International team slices U.S. lead
MONTREAL — Woody Austin took a plunge, then made sure the rest of the Americans didn’t sink with him.
Austin provided comic relief that instantly became part of Presidents Cup lore when he lost his balance and fell face-first into the lake along the 14th fairway. But he picked himself up, dried himself off and found redemption with three straight birdies to earn an important halve on a day the International team dominated.
The International team won four matches to cut the Americans’ lead to 7-5 after two days, and it was truly a team effort.
Vijay Singh and Stuart Appleby led the way by handing Tiger Woods his worst loss in team competition, 5 and 4, although there wasn’t much Woods and Jim Furyk could do. Singh holed out from a bunker and chipped in for eagle, Appleby made a long eagle putt at No. 12 and they combined to go 11-under through 14 holes.
Retief Goosen chipped in for par and Angel Cabrera made a 10-foot birdie on the 18th for a 1-up victory over Phil Mickelson and Hunter Mahan, the first match since 2003 in South Africa that the International team won on the 18th hole.
Geoff Ogilvy picked up another point with a 5-foot birdie on the 18th, right after Lucas Glover made a 15-foot birdie.
The cheers again belonged to Mike Weir, who made seven birdies as he and Ernie Els won on the 17th hole.
Those belonged to none other than Austin and his dive, which was shown on the large video screens across Royal Montreal, along with images of his own teammates doing everything they could to keep from laughing.
“You couldn’t see who it was because his head was underwater,” Steve Stricker said after teaming with Scott Verplank to deliver the only U.S. victory. “But you figured it had to be Woody.”
The enduring image of Austin used to be the time he walked off the green banging his putter against his head until it broke.
The highlight department just found a replacement.
“It’s funny,” Goosen said as he watched the replay from behind the 16th. “For years he was known as the guy who banged his head against his putter. And now he’s the guy who banged his head against the water.”
The Canadian gallery hounded him the rest of the match, alternating chants of “Marco” and “Polo” down the 15th hole and screaming out, “Get in the water!” when he hit a putt.
Austin got the last laugh.
Rory Sabbatini and Trevor Immelman were 2-up with three holes to play when Austin hit 6-iron into 6 feet on the tough 16th for a birdie, then holed a 15-foot birdie on the next hole to square the match. With the pressure on, Austin’s 5-iron from 193 yards on the 18th just cleared a ridge and settled 5 feet for the hole.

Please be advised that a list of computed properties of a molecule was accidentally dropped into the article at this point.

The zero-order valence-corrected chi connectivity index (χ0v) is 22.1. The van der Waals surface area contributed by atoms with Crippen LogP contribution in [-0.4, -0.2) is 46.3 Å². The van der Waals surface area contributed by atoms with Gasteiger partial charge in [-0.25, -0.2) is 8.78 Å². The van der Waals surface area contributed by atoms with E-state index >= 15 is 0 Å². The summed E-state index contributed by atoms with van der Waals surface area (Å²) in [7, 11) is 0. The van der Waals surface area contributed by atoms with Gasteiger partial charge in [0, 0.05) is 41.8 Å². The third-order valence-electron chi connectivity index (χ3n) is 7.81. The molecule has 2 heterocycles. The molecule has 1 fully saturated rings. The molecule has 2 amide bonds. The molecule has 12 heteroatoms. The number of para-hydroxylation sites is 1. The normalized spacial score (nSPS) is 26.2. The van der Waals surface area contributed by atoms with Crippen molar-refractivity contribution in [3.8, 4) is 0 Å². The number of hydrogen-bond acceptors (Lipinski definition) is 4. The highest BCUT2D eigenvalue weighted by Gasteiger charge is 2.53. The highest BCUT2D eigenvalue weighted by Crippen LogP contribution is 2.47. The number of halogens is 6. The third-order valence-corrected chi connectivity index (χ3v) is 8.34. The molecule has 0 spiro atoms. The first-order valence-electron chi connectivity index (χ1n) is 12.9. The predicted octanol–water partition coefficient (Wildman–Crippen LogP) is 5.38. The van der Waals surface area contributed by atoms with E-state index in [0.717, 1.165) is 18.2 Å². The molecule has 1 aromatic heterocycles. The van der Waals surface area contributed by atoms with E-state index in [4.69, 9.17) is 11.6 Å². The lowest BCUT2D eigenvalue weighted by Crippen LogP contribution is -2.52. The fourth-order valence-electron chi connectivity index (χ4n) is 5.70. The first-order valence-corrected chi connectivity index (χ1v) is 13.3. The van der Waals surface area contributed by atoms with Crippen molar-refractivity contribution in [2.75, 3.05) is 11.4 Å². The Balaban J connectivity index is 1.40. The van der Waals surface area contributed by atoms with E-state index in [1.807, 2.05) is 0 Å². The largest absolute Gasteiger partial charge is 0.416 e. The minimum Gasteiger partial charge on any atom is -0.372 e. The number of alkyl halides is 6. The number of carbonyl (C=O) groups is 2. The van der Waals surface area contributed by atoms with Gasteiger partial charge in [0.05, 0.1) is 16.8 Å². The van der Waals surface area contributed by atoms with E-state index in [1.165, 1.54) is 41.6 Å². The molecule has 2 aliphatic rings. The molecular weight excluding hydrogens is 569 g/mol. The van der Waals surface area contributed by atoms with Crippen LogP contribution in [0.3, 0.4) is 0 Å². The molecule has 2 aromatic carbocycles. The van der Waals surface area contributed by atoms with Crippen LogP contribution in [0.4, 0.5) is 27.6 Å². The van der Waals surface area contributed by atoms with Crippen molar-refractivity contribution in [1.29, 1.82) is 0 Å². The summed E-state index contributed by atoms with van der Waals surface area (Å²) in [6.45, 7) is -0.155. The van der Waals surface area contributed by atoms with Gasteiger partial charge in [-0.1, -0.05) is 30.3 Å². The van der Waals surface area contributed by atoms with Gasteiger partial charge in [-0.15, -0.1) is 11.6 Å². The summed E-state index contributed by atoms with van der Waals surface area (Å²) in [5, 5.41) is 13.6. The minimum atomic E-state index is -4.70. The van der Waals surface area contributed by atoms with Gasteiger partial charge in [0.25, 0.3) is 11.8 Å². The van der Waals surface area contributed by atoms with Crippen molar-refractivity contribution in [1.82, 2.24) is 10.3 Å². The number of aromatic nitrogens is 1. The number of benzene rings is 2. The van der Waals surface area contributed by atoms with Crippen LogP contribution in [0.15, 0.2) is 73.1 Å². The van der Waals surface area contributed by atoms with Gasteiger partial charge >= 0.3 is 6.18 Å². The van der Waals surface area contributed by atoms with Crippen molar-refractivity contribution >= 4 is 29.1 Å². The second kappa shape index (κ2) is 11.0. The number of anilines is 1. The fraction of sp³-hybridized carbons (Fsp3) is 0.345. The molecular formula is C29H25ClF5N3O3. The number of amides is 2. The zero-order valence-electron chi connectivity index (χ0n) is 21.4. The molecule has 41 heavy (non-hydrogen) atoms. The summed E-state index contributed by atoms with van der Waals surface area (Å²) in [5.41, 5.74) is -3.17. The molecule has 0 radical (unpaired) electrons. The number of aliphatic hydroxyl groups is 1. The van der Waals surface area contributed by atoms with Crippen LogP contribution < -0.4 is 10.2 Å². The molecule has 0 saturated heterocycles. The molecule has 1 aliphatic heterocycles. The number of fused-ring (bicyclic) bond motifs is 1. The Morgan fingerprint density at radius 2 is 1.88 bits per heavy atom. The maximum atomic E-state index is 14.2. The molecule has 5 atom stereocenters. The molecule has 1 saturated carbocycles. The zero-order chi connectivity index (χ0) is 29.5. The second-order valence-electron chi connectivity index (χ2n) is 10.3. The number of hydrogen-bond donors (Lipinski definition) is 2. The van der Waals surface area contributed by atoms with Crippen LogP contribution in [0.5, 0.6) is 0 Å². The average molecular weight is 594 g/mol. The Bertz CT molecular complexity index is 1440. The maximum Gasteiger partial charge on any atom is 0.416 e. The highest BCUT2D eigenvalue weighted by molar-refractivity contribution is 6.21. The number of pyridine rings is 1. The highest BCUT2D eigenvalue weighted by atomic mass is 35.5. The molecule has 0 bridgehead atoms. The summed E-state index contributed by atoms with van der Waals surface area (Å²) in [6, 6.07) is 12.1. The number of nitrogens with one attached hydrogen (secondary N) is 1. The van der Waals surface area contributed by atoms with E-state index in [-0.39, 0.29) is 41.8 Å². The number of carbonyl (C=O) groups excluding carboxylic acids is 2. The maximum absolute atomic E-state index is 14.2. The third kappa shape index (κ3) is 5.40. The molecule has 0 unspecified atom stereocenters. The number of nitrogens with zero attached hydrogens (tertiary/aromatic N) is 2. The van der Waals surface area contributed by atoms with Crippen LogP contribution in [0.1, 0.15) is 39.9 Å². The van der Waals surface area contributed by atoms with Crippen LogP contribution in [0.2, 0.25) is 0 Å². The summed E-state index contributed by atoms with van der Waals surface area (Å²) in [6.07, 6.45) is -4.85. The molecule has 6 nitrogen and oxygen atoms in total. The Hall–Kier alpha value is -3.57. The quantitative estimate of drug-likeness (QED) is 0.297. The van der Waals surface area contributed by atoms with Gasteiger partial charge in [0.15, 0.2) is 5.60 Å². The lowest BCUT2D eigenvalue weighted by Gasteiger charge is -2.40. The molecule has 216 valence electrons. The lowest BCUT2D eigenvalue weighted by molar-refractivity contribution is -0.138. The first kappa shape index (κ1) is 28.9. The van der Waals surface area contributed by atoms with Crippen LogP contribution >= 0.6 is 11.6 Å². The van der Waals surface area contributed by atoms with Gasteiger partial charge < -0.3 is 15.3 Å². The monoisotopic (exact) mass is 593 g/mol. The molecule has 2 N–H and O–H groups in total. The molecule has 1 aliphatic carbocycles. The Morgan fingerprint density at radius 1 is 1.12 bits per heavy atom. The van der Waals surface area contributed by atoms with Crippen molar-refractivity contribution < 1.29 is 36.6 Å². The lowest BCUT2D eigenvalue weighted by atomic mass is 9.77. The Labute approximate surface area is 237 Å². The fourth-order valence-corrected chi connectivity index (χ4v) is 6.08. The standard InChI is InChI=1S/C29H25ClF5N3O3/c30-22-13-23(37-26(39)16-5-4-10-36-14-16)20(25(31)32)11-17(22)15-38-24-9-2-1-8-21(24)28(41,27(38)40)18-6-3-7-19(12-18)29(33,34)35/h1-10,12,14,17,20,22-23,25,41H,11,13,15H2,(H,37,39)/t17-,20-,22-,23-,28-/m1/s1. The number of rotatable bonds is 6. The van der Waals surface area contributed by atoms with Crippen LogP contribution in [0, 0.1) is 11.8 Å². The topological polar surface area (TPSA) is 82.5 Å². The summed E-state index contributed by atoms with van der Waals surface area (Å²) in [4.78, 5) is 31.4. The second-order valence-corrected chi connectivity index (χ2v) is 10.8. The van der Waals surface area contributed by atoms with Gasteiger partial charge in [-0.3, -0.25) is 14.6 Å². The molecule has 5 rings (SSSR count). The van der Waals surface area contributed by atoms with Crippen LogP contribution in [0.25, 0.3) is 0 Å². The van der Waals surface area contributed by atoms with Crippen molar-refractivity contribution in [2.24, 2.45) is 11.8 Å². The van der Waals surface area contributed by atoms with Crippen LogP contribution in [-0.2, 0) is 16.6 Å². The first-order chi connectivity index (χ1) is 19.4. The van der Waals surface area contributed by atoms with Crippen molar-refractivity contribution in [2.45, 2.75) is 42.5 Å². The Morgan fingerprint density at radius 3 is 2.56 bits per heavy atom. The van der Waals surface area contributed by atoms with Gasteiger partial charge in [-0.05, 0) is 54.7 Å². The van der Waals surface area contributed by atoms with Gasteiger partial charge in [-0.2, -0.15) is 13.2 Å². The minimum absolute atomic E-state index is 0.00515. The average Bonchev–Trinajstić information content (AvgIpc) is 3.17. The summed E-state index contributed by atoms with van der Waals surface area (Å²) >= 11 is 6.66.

After Sabbatini made his birdie from 8 feet, Austin closed out the match with his third straight birdie.
That kept the score tight going into a pivotal round today, with five matches in the morning and five in the afternoon.
It was embarrassing for Austin, sure, but it brightened an otherwise dreary day of clouds and International blue numbers on the board. The Americans went home with broad smiles, and Austin was laughing with them.
You might call it a ripple effect.
“His effects were far reaching,” Verplank said.
Even the International team joined in.
“Hey, Woody,” Singh said to him as they passed each other in the interview room. “The Russian judge gave you an 8.”
Moments later, captains Jack Nicklaus and Gary Player huddled in a conference room to announce their foursomes pairings for this morning. Nicklaus had the first pick for the second game — Mickelson and Austin.
“I’m going with Phil Mickelson and Jacques Cousteau,” Nicklaus said.
All but forgotten by the plunge was another day of superb play from Austin, a 43-year-old former bank teller who has never played in a team event and is relishing every minute. He delivered the key putts in a halve yesterday, and he was spectacular even soaking wet on a chilly afternoon, making eight birdies when his team needed them all.
It was the birdie he was trying to make that brought Austin so much attention.
The tees were moved up on the 14th hole so that it played 293 yards, and Austin pulled his tee shot just into the hazard. Sabbatini was on the green, David Toms already was in the water, and Austin figured he had no choice but to try to get somewhere near the green for a shot at birdie.
“I knew deep down I probably couldn’t pull the shot off,” Austin said. “I was doing OK until I stepped on the rock. And once I stepped on the rock, I lost my balance.”
He was falling backward, then turned his body and went for the belly flop.
“I don’t think I look any worse than I always do,” Austin said.
But on a more serious note, Austin was never more proud of himself for the way he responded. Theirs was the final match. Toms and Austin had talked about the importance of salvaging something, and Austin delivered.
“I’ve never putted that good under those circumstances. But let’s face it,” he said. “I’ve never been in those circumstances before. I hope today proved that I’m never going to give up until it’s over.”
The International team could say the same.
It was under stiff pressure starting the day five points behind, knowing that another American rout could put them in a deep hole.
Appleby and Singh, who were 0-1-1 against Woods and Furyk in 2005, came through in a huge way. It began on the opening hole when Singh knocked in a birdie from the bunker, and they never let up.
“It was their ‘A’ team and they’ve beaten us before,” Appleby said. “We know what Tiger can do. If Jim was off his game, Tiger could beat us by himself.”
The other matches were close, but the International team never trailed on the back nine except for the Stricker-Verplank victory.